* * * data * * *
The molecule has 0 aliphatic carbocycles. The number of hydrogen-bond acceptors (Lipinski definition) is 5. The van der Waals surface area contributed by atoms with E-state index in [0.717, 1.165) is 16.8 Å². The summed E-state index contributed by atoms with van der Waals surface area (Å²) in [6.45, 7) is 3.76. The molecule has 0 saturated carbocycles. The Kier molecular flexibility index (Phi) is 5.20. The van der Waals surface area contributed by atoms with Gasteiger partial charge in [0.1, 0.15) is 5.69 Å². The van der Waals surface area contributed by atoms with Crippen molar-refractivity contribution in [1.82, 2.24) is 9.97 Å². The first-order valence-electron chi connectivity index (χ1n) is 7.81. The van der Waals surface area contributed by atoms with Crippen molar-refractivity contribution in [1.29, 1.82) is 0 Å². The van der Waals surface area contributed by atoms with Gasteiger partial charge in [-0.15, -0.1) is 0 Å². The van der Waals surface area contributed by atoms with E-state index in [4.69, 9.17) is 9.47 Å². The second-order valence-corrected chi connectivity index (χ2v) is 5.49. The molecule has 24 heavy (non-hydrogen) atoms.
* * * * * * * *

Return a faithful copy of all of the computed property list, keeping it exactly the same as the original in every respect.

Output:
The molecule has 0 aliphatic carbocycles. The number of hydrogen-bond acceptors (Lipinski definition) is 5. The van der Waals surface area contributed by atoms with E-state index in [0.717, 1.165) is 16.8 Å². The summed E-state index contributed by atoms with van der Waals surface area (Å²) in [6.45, 7) is 3.76. The molecule has 0 saturated carbocycles. The Kier molecular flexibility index (Phi) is 5.20. The van der Waals surface area contributed by atoms with Gasteiger partial charge in [0.1, 0.15) is 5.69 Å². The van der Waals surface area contributed by atoms with Crippen molar-refractivity contribution in [1.82, 2.24) is 9.97 Å². The first-order valence-electron chi connectivity index (χ1n) is 7.81. The van der Waals surface area contributed by atoms with Crippen molar-refractivity contribution in [1.29, 1.82) is 0 Å². The van der Waals surface area contributed by atoms with Gasteiger partial charge in [-0.15, -0.1) is 0 Å². The van der Waals surface area contributed by atoms with E-state index in [4.69, 9.17) is 9.47 Å². The second-order valence-corrected chi connectivity index (χ2v) is 5.49. The molecule has 24 heavy (non-hydrogen) atoms.